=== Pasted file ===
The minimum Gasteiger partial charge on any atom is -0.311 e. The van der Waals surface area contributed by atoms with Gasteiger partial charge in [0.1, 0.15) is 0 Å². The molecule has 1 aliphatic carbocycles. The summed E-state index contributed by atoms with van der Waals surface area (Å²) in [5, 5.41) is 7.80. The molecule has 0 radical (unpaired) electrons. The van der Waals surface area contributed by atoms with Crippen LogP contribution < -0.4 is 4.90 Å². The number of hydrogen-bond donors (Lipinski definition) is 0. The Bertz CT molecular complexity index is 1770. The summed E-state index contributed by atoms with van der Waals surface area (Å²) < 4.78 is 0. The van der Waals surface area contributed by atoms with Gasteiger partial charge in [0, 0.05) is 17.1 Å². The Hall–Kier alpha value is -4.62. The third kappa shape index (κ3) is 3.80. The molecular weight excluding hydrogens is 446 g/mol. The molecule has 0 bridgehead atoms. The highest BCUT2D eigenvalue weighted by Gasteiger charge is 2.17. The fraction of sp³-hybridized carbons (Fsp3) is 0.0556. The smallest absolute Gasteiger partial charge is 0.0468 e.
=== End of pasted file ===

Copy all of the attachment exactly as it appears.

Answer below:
The minimum Gasteiger partial charge on any atom is -0.311 e. The van der Waals surface area contributed by atoms with Gasteiger partial charge in [0.1, 0.15) is 0 Å². The molecule has 1 aliphatic carbocycles. The summed E-state index contributed by atoms with van der Waals surface area (Å²) in [5, 5.41) is 7.80. The molecule has 0 radical (unpaired) electrons. The van der Waals surface area contributed by atoms with Crippen LogP contribution < -0.4 is 4.90 Å². The number of hydrogen-bond donors (Lipinski definition) is 0. The Bertz CT molecular complexity index is 1770. The summed E-state index contributed by atoms with van der Waals surface area (Å²) < 4.78 is 0. The van der Waals surface area contributed by atoms with Gasteiger partial charge in [0, 0.05) is 17.1 Å². The Hall–Kier alpha value is -4.62. The third kappa shape index (κ3) is 3.80. The molecular weight excluding hydrogens is 446 g/mol. The molecule has 0 bridgehead atoms. The highest BCUT2D eigenvalue weighted by Gasteiger charge is 2.17. The fraction of sp³-hybridized carbons (Fsp3) is 0.0556. The smallest absolute Gasteiger partial charge is 0.0468 e.